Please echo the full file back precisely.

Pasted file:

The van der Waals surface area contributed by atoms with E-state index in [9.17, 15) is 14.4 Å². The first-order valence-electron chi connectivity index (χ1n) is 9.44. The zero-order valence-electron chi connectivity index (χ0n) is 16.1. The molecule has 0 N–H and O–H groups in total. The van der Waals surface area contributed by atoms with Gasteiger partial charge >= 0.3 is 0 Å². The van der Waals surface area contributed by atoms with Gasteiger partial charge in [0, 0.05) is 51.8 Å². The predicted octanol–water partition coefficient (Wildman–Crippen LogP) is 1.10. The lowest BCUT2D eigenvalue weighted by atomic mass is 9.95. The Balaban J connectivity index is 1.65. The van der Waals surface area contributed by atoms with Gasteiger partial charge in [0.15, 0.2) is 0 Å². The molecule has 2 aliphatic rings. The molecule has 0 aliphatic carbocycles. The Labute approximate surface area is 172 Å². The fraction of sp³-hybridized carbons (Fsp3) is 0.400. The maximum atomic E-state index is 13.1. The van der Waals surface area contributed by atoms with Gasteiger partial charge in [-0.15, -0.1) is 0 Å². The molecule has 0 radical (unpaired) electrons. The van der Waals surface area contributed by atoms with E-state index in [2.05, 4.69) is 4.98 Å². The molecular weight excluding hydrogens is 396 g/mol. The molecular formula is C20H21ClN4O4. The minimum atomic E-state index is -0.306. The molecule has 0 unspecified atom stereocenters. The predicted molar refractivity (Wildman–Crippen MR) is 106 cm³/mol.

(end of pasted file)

The van der Waals surface area contributed by atoms with E-state index in [9.17, 15) is 14.4 Å². The first-order valence-electron chi connectivity index (χ1n) is 9.44. The zero-order valence-electron chi connectivity index (χ0n) is 16.1. The molecule has 0 N–H and O–H groups in total. The van der Waals surface area contributed by atoms with Gasteiger partial charge >= 0.3 is 0 Å². The van der Waals surface area contributed by atoms with Gasteiger partial charge in [0, 0.05) is 51.8 Å². The predicted octanol–water partition coefficient (Wildman–Crippen LogP) is 1.10. The lowest BCUT2D eigenvalue weighted by atomic mass is 9.95. The Balaban J connectivity index is 1.65. The van der Waals surface area contributed by atoms with Gasteiger partial charge in [0.15, 0.2) is 0 Å². The molecule has 2 aliphatic rings. The molecule has 0 aliphatic carbocycles. The Labute approximate surface area is 172 Å². The fraction of sp³-hybridized carbons (Fsp3) is 0.400. The maximum atomic E-state index is 13.1. The van der Waals surface area contributed by atoms with Gasteiger partial charge in [-0.15, -0.1) is 0 Å². The molecule has 0 radical (unpaired) electrons. The van der Waals surface area contributed by atoms with E-state index in [2.05, 4.69) is 4.98 Å². The molecular weight excluding hydrogens is 396 g/mol. The molecular formula is C20H21ClN4O4. The minimum atomic E-state index is -0.306. The molecule has 0 unspecified atom stereocenters. The predicted molar refractivity (Wildman–Crippen MR) is 106 cm³/mol.